Flathead Native Indians

Picture of a Chinook Flathead

The Flathead Native Indians
Summary and Definition: The Flathead Native Indians were not just one tribe. The term Flathead was the nickname given by Europeans to any Native Americans who intentionally changed the shape of their heads to a flat, elongated profile. These tribes included the Coast Salish, the Chinooks, the Clatsop, Kathlamet, Killamuck, Winnapa, Cowlitz, Kwalhioquas and the Wahkiakum tribes.

The Flathead Native Indians
The lifestyle and culture of the different tribes referred to as Flathead Native Indians, had some variations. However, the article on the Chinook Tribe provides and overview and description of the clothes, food, shelter and religion of the Flathead people.

Where did the Flathead Native Indians live?
According to the Journals of Lewis and Clark the Killamuck, Clatsop, Chinnook, and Kathlamet tribes, and all the tribes seen west of the Rocky mountains (the easternmost of the Plateau Indians), adopted a fashion to change their appearance. They changed the shape of their heads. The custom involved flattening the head by artificial pressure during the infancy of all baby boys and girls - hence the name Flathead.

  • The Native American Indian tribes who adopted this tradition lived in the eastern Plateau region and the Northwest Coast
  • Land: Tall dense forests, oceans, mountains and rivers.
  • Climate: The climate was very warm summers and cold, rain drenched winters
  • Animals: The  animals included Mountain sheep and goats, deer, moose, beaver, bear and elk
  • Fish: Fish and Sea animals including salmon, seals, sea otters, whales, and shell fish

What method was used to create a Flat Head?
The custom involved flattening the head by artificial pressure during the infancy of all baby boys and girls - hence the name Flathead. The bones of the head in a little baby are soft and can therefore be pressed out of shape without inflicting any pain. As the child grows older, the bones become harder and cannot be easily altered. The Native Indians who followed this custom made the head a wedge-shaped, from a side view. The 'Flathead' look was obtained by wrapping the baby's head in a bandage and using a board, which was hinged to the cradle-board, that was brought down upon the baby's forehead. The process began when the baby was about one month old. The board forced the head to broaden in front and the forehead to slant sharply. After the pressure from the board had been kept on for some months, the shape of the head was changed for life, giving the appearance of a Flathead. The picture shows a Chinook cradle with the flattening board. The heads of the children are released from the bandage between the ages of 10 - 12 months. The procedure resulted in a head with an elongated, flattened appearance, not more than two inches thick from the upper edge of the forehead, and still thinner above.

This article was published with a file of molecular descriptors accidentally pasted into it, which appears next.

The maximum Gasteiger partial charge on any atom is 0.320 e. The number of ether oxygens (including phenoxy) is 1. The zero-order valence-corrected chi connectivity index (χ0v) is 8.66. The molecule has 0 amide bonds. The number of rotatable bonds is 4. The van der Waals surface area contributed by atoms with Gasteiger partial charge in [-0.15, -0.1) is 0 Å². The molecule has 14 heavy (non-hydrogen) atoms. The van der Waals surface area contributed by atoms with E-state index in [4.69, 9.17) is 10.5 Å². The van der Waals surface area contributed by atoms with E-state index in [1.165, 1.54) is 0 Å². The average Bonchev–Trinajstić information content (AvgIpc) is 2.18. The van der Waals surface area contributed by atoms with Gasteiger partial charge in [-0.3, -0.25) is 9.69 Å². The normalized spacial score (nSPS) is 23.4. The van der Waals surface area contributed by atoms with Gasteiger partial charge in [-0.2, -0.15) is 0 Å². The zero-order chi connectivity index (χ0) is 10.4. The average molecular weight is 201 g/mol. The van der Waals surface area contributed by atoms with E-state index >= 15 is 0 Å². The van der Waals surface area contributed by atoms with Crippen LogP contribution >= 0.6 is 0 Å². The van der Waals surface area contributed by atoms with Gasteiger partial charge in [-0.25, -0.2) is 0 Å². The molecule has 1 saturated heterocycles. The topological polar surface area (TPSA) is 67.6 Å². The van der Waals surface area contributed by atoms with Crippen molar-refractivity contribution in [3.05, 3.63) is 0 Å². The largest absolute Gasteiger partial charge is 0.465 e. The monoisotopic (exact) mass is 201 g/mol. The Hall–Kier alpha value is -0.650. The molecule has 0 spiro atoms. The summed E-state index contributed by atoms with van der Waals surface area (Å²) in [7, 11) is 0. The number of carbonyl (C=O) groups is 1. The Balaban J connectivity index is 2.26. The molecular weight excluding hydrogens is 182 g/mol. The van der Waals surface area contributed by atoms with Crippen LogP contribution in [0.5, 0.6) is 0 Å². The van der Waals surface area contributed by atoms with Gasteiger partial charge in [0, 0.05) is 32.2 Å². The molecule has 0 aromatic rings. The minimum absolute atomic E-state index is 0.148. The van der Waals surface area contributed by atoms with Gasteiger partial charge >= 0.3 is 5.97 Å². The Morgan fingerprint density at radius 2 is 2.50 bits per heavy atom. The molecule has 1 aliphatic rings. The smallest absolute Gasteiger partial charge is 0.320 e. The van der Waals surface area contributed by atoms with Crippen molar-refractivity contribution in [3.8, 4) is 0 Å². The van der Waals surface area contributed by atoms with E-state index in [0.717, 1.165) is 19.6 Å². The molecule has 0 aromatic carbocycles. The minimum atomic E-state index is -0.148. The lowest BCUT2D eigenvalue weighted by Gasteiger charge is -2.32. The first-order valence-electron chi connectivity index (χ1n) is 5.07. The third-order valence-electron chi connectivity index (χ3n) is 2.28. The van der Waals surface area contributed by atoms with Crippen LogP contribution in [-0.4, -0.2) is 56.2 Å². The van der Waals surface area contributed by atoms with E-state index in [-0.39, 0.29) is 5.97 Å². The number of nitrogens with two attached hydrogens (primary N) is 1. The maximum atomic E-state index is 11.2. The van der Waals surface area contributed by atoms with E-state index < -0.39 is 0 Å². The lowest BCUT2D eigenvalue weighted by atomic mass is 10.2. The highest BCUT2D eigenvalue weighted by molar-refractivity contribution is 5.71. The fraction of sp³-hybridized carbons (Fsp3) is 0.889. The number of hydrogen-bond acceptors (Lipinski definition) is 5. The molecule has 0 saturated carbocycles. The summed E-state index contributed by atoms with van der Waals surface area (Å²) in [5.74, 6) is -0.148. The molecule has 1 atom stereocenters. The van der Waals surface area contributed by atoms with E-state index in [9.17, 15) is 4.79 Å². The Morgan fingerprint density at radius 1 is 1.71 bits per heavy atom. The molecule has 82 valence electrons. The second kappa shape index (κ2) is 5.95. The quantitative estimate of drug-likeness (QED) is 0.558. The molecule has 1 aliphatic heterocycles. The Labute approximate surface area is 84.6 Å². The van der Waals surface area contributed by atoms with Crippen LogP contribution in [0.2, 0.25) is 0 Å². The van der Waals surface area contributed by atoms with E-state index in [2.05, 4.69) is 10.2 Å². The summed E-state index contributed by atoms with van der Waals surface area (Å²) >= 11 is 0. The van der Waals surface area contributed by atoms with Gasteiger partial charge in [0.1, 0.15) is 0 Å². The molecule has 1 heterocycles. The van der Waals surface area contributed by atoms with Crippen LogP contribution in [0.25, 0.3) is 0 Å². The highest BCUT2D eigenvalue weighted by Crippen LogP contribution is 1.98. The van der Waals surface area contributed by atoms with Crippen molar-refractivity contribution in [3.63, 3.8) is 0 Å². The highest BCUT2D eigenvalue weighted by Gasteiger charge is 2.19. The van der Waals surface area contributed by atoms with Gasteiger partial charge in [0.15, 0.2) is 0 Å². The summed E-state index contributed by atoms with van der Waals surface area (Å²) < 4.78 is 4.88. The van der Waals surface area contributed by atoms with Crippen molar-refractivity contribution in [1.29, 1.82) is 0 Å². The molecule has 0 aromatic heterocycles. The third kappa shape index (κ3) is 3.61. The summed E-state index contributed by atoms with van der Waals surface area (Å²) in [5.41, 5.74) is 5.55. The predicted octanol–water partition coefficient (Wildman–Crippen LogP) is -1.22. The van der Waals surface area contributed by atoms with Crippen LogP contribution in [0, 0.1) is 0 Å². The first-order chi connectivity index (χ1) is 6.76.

Why did the Flathead Indians adopt the custom?
The Flathead Native Indians adopted the custom and tradition of changing their appearance as they believed it made them look more attractive and distinctive from other Native American tribes. The process was painless and did not affect their mental capabilities. It was seen as an act of caring for a new baby and ensuring they were seen as new members of the community in which they lived. It was a sign of status, identification and of prestige. Although the people who made up the groups of Flathead Native Indians were generally peaceful, on the occasions they fought with others it was their practise to take slaves. Flathead slaves were never allowed to adopt the process of changing the appearance of their children.

Other customs of the Flathead Indians - Tattoos
The Flathead Native Indians, both men and women, also adorned their face and bodies with tattoos. The practise was chiefly adopted by the women of the communities. The designs of the tattoos took the shape of circular or parallel lines and dots.

Flathead Native Indians History: What happened to the Flathead Native Indians?
It is estimated that there are more than 4,000 Flathead descendants. Most lived on the Flathead Reservation (formally the Confederated Salish and Kootenai Tribes of the Flathead Reservation) in western Montana, the fourth largest reservation within the United States of America.

Native American Indian Tribes
Native Indian Tribes Index

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